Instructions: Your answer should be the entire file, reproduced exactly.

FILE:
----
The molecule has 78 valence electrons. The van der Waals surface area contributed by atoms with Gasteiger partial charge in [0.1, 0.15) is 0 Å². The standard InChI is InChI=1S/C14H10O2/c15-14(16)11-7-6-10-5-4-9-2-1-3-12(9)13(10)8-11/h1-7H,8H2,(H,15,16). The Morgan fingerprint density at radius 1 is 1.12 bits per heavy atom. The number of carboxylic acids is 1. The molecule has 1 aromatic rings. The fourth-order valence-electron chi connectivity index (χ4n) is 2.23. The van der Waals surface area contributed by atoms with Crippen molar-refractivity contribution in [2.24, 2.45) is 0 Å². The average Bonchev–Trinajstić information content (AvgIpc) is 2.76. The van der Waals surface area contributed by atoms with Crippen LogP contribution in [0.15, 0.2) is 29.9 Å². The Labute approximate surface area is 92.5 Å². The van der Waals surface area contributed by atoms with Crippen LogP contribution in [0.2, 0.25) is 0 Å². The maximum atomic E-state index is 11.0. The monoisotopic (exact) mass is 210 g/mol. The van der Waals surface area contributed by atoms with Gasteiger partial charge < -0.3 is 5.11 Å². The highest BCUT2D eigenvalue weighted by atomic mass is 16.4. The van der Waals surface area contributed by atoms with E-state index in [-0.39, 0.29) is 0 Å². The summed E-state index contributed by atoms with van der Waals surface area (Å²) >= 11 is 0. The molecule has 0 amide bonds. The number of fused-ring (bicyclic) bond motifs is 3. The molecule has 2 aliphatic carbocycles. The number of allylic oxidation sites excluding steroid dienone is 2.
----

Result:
The molecule has 78 valence electrons. The van der Waals surface area contributed by atoms with Gasteiger partial charge in [0.1, 0.15) is 0 Å². The standard InChI is InChI=1S/C14H10O2/c15-14(16)11-7-6-10-5-4-9-2-1-3-12(9)13(10)8-11/h1-7H,8H2,(H,15,16). The Morgan fingerprint density at radius 1 is 1.12 bits per heavy atom. The number of carboxylic acids is 1. The molecule has 1 aromatic rings. The fourth-order valence-electron chi connectivity index (χ4n) is 2.23. The van der Waals surface area contributed by atoms with Crippen molar-refractivity contribution in [2.24, 2.45) is 0 Å². The average Bonchev–Trinajstić information content (AvgIpc) is 2.76. The van der Waals surface area contributed by atoms with Crippen LogP contribution in [0.15, 0.2) is 29.9 Å². The Labute approximate surface area is 92.5 Å². The van der Waals surface area contributed by atoms with Crippen LogP contribution in [0.2, 0.25) is 0 Å². The maximum atomic E-state index is 11.0. The monoisotopic (exact) mass is 210 g/mol. The van der Waals surface area contributed by atoms with Gasteiger partial charge < -0.3 is 5.11 Å². The highest BCUT2D eigenvalue weighted by atomic mass is 16.4. The van der Waals surface area contributed by atoms with E-state index in [-0.39, 0.29) is 0 Å². The summed E-state index contributed by atoms with van der Waals surface area (Å²) >= 11 is 0. The molecule has 0 amide bonds. The number of fused-ring (bicyclic) bond motifs is 3. The molecule has 2 aliphatic carbocycles. The number of allylic oxidation sites excluding steroid dienone is 2.